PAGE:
At Veterans Memorial Park in Langford

Island police targeting fast, dangerous drivers

  • May. 10, 2011 1:00 p.m.

Consider yourself warned: Police will be out full force this month ticketing drivers with high-risk driving habits.

Speeding, failing to yield at four-way stops or roundabouts, following too closely, running stop lights and improper passing are some of the offenses they’ll be watching for.

Const. Marc Julien with West Shore RCMP traffic services said he’s noticed more rushed drivers on the road with all the construction sites popping up in the region.

“People want to bypass the construction and are speeding up back roads, where they should be going 30,” Julien said. “We want people to know we’re going to be out there watching, but we also want them to know why.”

To spread the word on the impact of risky driving, police have teamed up with ICBC.

On Tuesday Colleen Woodger of ICBC Road Safety laid out 500 pairs of shoes in the shape of Vancouver Island to help illustrate how many people are injured each year in crashes.

“You’d actually have to imagine 20 times this number of shoes to have a pair for every injury,” Woodger said, citing the average number of injuries as 10,100 per year—equivalent to 27 per day—on Vancouver Island alone.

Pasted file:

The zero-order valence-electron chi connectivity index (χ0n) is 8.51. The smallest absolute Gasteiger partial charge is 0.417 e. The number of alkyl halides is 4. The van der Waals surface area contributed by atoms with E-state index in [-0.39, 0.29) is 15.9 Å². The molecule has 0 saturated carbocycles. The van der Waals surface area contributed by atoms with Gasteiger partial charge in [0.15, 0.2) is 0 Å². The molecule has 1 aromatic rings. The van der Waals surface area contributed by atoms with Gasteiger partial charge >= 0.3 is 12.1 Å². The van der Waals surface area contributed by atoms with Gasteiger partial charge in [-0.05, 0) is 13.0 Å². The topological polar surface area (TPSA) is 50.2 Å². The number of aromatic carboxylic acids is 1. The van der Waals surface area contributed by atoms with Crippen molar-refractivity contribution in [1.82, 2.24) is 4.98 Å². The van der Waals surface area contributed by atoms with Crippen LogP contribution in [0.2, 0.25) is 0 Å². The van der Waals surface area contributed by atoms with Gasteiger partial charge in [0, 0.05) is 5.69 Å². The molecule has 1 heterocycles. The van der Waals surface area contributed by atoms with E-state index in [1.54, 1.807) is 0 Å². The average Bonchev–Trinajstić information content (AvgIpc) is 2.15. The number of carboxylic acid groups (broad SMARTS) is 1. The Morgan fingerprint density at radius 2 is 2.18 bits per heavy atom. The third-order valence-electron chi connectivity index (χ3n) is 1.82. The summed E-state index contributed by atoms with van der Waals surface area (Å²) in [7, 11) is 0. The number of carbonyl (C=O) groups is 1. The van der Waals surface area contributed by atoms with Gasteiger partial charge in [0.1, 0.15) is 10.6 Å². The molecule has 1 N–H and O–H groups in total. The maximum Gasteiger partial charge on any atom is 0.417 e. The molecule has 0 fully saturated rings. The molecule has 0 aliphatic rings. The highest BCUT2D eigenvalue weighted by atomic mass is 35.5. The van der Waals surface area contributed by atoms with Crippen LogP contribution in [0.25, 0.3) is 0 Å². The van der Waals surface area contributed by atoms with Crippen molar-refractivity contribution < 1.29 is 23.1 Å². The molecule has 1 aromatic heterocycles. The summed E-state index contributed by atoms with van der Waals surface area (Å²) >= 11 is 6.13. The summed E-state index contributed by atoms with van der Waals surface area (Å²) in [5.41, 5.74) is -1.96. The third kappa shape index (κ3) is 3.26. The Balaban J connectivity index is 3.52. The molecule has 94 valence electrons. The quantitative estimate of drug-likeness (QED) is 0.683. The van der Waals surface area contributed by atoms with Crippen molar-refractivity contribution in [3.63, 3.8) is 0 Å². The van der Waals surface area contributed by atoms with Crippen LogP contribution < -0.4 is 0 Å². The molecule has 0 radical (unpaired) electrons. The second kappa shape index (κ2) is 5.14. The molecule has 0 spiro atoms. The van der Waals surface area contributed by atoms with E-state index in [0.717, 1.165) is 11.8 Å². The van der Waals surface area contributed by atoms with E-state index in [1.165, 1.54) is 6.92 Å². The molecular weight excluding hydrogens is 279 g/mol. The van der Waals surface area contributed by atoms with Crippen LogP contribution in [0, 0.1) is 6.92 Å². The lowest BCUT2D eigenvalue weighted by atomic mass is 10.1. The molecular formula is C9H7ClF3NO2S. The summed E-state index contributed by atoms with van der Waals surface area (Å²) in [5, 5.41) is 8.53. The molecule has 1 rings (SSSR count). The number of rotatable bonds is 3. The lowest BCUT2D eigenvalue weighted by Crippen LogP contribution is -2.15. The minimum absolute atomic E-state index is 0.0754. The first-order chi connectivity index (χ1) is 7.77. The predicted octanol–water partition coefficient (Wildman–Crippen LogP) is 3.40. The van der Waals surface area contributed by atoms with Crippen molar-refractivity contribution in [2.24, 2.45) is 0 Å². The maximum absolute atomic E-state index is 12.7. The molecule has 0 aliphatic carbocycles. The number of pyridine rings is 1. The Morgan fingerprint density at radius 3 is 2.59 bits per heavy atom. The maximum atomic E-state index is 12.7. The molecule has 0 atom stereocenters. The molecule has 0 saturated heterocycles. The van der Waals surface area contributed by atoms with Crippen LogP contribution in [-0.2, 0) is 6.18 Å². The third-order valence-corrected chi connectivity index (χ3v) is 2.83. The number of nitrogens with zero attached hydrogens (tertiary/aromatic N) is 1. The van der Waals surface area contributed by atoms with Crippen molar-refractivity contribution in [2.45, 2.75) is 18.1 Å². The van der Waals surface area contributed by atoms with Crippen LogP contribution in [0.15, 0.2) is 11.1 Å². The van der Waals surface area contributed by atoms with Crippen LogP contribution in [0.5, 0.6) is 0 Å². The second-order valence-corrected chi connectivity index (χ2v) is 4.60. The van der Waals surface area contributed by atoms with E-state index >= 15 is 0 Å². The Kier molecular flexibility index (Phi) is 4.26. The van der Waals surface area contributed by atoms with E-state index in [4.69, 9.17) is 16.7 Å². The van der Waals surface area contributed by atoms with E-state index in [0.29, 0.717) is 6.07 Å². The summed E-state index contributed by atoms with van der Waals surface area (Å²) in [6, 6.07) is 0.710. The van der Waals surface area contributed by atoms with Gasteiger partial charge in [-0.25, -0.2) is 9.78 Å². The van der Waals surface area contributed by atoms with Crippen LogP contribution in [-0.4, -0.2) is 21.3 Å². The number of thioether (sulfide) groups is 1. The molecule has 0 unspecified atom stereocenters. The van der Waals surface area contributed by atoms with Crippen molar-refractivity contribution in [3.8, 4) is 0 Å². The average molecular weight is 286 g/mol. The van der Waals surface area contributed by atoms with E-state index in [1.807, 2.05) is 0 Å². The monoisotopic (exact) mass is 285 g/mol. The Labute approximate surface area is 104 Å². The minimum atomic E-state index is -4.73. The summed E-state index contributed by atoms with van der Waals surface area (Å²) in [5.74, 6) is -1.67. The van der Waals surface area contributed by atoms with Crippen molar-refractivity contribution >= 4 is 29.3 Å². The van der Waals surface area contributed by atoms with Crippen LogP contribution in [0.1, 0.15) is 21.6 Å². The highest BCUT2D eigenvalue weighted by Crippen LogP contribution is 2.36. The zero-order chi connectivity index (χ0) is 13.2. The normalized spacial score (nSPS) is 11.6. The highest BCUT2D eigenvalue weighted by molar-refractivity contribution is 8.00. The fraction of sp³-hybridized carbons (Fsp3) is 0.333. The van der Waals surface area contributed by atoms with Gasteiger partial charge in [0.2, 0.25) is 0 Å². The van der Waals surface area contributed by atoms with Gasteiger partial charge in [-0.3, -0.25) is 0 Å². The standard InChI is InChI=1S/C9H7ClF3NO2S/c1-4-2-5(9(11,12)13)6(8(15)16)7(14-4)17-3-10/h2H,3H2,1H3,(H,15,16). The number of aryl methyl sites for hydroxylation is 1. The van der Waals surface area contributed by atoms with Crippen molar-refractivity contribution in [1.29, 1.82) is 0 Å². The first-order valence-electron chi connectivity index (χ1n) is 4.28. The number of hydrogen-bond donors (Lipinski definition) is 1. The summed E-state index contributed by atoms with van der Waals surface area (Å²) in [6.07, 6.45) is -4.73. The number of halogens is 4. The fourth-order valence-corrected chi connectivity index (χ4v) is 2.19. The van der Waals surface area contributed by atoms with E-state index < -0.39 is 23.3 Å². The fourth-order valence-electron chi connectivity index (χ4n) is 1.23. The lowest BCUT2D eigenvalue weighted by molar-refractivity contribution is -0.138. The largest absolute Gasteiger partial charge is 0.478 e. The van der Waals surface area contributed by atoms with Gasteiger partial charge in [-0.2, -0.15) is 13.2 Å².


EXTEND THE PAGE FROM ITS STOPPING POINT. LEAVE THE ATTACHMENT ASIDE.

“The shoes help personalize the statistics,” Woodger explained, looking over the rows of footwear of all sizes and styles, from fuzzy slippers to gumboots. “People can look at them and see a pair they might wear.”

RCMP Sgt. Joe Schofield of Central Vancouver Island Traffic Services said it’s the children’s shoes that are the hardest for him to see.

“Often its a passenger who pays the price for unsafe driving,” he said. “In 30 years of police work, I’ve seen the consequence of bad driving. I’ve had to knock on doors of next of kin to tell them there’s been an accident.”

Langford coun. Lanny Seaton echoed the sergeant’s sentiment, recalling his 10 years as a volunteer firefighter.

“When you have to go to an accident with the jaws of life and take a child out of a vehicle, that really drives the message home,” Seaton said. “People need to just give themselves more time and slow down on the roads.”

The high-risk driving campaign will continue through May, with particular attention on the roads during the Victoria Day long weekend.

For more information on safe driving and to test your skills on an interactive game, visit www.icbc.com/drivesmart.

news@goldstreamgazette.com

 

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